Unboxing Amazon's Kindle

A simple photoessay depicting the very iPod-like packaging for Amazon's Kindle ebook reader.

I got my Kindle ebook reader from Amazon yesterday. It was very attractively packaged, and I've been looking for an excuse to do a traditional unboxing blog post, so here we go.

[Later update: my Kindle review is online now .]

When I opened the outer box the Kindle was shipped in, I found a second folded-cardboard sleeve inside protecting the product.

Kindle protective cardboard sleeve
Kindle protective cardboard sleeve Peter N. Glaskowsky

Inside that was the packaging for the product itself, a book-like box held shut by an elastic band around a post recessed into the "cover". This box would look reasonably attractive on a bookshelf, helping to reinforce Kindle's place in one's library.

Kindle bookshelf box
Kindle bookshelf box Peter N. Glaskowsky

This bookshelf box reminded me of similar packaging Apple has used for iPods. The elastic closure on the Kindle box is a better way to keep the "book" closed than the separate paper sleeve Apple uses. The Kindle box looks more like something you'd want to keep and use.

Kindle bookshelf box alone
Kindle bookshelf box alone Peter N. Glaskowsky

Inside the bookshelf box, the Kindle is displayed on one side; most of the accessories are on the other side.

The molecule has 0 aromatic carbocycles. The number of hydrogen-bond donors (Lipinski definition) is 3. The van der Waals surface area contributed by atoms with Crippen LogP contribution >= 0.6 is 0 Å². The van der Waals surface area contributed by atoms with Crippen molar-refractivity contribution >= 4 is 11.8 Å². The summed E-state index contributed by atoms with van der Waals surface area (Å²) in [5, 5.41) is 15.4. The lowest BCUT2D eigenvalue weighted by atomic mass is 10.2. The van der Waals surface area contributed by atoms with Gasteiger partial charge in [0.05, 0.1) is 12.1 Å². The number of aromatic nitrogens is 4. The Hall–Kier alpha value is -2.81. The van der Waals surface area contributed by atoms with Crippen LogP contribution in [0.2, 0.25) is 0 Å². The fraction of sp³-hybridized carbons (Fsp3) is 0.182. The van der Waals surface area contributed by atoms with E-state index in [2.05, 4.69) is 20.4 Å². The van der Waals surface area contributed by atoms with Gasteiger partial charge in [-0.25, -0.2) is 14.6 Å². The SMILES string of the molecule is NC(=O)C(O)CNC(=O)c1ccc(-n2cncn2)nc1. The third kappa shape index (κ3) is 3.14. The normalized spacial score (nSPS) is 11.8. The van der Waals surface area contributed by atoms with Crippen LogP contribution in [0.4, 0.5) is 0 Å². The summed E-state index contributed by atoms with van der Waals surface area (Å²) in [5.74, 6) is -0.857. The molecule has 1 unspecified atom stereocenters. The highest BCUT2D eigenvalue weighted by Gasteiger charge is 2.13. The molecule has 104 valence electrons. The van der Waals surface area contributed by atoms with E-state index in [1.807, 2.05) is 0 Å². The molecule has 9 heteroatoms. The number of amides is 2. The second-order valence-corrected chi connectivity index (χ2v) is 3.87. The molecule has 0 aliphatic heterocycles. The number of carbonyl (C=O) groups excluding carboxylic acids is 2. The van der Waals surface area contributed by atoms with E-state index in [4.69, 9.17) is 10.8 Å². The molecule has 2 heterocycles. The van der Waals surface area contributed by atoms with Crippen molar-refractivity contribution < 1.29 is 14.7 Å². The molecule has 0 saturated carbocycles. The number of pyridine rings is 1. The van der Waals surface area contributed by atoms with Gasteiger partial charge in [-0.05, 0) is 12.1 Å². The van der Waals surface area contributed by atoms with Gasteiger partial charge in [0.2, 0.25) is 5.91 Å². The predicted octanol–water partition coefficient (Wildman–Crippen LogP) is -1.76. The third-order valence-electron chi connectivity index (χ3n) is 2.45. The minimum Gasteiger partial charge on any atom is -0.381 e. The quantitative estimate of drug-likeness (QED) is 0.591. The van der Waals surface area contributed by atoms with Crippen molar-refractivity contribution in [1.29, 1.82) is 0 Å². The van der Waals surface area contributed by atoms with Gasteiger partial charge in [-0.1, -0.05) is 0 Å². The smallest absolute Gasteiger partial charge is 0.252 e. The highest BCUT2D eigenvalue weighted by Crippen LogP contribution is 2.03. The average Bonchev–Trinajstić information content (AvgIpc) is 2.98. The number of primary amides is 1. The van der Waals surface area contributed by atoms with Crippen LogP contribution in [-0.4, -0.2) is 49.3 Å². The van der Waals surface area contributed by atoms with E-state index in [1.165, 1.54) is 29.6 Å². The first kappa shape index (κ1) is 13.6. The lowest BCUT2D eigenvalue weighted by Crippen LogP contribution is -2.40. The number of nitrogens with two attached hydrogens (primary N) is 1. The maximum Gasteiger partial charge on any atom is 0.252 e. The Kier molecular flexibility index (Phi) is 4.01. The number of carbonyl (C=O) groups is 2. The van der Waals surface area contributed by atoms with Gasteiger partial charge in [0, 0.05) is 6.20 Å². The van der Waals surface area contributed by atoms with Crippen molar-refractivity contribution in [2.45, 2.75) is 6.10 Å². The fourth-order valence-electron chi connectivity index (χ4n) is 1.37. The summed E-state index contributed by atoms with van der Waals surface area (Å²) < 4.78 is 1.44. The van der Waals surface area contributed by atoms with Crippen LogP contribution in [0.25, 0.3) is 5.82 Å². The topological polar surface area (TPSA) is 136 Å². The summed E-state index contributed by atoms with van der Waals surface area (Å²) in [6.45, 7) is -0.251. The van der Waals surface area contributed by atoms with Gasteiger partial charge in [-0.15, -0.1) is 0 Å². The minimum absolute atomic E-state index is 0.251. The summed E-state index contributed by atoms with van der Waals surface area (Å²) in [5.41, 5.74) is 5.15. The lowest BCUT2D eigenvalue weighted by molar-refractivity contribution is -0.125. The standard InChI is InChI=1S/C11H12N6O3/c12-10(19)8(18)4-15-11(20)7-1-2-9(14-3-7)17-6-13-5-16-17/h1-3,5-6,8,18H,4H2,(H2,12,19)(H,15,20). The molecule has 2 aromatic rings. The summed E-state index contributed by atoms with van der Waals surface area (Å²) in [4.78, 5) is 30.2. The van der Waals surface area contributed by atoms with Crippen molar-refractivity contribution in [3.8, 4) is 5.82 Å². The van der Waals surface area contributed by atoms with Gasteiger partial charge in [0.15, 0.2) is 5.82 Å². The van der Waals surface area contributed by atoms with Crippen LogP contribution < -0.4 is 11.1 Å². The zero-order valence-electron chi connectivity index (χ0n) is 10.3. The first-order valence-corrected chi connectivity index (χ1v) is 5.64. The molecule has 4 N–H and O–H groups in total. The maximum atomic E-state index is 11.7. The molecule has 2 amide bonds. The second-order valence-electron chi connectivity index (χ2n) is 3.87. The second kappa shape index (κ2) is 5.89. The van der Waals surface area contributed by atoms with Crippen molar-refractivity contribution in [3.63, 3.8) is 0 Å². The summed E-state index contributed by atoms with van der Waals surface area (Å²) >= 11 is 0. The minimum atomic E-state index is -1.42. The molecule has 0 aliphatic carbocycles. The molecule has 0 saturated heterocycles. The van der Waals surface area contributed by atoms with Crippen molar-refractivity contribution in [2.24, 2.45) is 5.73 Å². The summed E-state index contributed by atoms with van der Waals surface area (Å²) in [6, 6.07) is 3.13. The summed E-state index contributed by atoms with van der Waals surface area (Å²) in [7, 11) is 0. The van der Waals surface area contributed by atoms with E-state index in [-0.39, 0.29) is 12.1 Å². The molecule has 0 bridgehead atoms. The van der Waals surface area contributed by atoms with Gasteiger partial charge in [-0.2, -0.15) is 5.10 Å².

Kindle bookshelf box open
Kindle bookshelf box open Peter N. Glaskowsky

The contents of the box include the AC adapter, a USB "mini B" cable, the user manual, and a leather cover protected by tissue paper. The Kindle and accessories are held in trays made of the usual recycled egg-carton type material. I didn't even notice the leather cover at first; it was held snugly under the Kindle tray. I took this picture later, after I found it.

Kindle bookshelf box contents
Kindle bookshelf box contents Peter N. Glaskowsky

The Kindle itself was wrapped in the same kind of clear plastic that Apple uses for iPods, right down to the pull-tab to release the wrapper. Under the wrapper, the Kindle screen was further protected by another piece of plastic bearing startup instructions.

Kindle in protective wrapping
Kindle in protective wrapping Peter N. Glaskowsky

Disregarding the instructions for a moment, I decided to see if the Kindle would power up, and it did. (Indeed, the battery was fully charged.) The "amazon kindle" logo was the first thing to appear when I turned the unit on.

Kindle booting up
Kindle booting up Peter N. Glaskowsky

It took a few minutes to boot up, but eventually I got this "welcome to amazon kindle" screen.

Kindle welcome screen
Kindle welcome screen Peter N. Glaskowsky

I was pleasantly surprised to see that the Kindle already knew who I was-- there was absolutely no initialization process. I didn't have to enter my name, Amazon password, or anything else. The gizmo already had a "personal" letter to me from Amazon CEO Jeff Bezos thanking me for the purchase.

Kindle in leather cover
Kindle in leather cover Peter N. Glaskowsky

Kindle comes with this nice leather cover-- smooth on the outside, sueded on the inside-- that only just barely hangs onto the Kindle inside. But when the cover is closed, there's another elastic band attached to the back of the cover that can be stretched around the front to keep it closed. This seems secure enough.